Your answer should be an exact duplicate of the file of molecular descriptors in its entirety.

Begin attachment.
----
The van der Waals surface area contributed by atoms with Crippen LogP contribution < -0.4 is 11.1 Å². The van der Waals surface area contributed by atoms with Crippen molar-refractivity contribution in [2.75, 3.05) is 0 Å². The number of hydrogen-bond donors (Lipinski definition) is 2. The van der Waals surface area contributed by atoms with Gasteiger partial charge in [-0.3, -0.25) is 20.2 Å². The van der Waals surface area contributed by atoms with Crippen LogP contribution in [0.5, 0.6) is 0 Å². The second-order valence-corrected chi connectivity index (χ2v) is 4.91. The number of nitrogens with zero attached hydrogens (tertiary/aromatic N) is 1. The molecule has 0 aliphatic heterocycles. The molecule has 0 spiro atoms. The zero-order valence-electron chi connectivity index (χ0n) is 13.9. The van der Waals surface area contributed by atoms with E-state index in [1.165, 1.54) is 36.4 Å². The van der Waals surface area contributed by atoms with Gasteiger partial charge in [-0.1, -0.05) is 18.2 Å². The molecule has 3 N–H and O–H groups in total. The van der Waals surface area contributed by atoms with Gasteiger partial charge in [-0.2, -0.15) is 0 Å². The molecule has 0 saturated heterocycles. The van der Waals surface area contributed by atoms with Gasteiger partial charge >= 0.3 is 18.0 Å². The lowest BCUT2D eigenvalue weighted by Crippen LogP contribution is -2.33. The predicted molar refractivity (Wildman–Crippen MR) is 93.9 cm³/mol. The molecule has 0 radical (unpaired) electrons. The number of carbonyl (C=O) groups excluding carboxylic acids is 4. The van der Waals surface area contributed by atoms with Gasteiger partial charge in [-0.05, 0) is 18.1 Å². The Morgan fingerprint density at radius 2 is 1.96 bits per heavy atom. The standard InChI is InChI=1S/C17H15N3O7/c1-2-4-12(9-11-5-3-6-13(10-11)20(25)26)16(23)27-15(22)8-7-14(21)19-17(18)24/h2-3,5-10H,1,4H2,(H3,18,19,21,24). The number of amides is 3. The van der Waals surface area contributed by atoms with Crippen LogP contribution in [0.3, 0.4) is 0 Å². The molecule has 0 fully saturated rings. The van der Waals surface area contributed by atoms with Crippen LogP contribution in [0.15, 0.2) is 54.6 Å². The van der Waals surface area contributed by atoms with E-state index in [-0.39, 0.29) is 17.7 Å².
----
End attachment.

The van der Waals surface area contributed by atoms with Crippen LogP contribution < -0.4 is 11.1 Å². The van der Waals surface area contributed by atoms with Crippen molar-refractivity contribution in [2.75, 3.05) is 0 Å². The number of hydrogen-bond donors (Lipinski definition) is 2. The van der Waals surface area contributed by atoms with Gasteiger partial charge in [-0.3, -0.25) is 20.2 Å². The van der Waals surface area contributed by atoms with Crippen LogP contribution in [0.5, 0.6) is 0 Å². The second-order valence-corrected chi connectivity index (χ2v) is 4.91. The number of nitrogens with zero attached hydrogens (tertiary/aromatic N) is 1. The molecule has 0 aliphatic heterocycles. The molecule has 0 spiro atoms. The zero-order valence-electron chi connectivity index (χ0n) is 13.9. The van der Waals surface area contributed by atoms with E-state index in [1.165, 1.54) is 36.4 Å². The van der Waals surface area contributed by atoms with Gasteiger partial charge in [-0.1, -0.05) is 18.2 Å². The molecule has 3 N–H and O–H groups in total. The van der Waals surface area contributed by atoms with Gasteiger partial charge in [-0.2, -0.15) is 0 Å². The molecule has 0 saturated heterocycles. The van der Waals surface area contributed by atoms with Gasteiger partial charge >= 0.3 is 18.0 Å². The lowest BCUT2D eigenvalue weighted by Crippen LogP contribution is -2.33. The predicted molar refractivity (Wildman–Crippen MR) is 93.9 cm³/mol. The molecule has 0 radical (unpaired) electrons. The number of carbonyl (C=O) groups excluding carboxylic acids is 4. The van der Waals surface area contributed by atoms with Gasteiger partial charge in [-0.05, 0) is 18.1 Å². The Morgan fingerprint density at radius 2 is 1.96 bits per heavy atom. The standard InChI is InChI=1S/C17H15N3O7/c1-2-4-12(9-11-5-3-6-13(10-11)20(25)26)16(23)27-15(22)8-7-14(21)19-17(18)24/h2-3,5-10H,1,4H2,(H3,18,19,21,24). The number of amides is 3. The van der Waals surface area contributed by atoms with Crippen LogP contribution in [0.3, 0.4) is 0 Å². The molecule has 0 fully saturated rings. The van der Waals surface area contributed by atoms with Crippen LogP contribution in [0.15, 0.2) is 54.6 Å². The van der Waals surface area contributed by atoms with E-state index in [-0.39, 0.29) is 17.7 Å².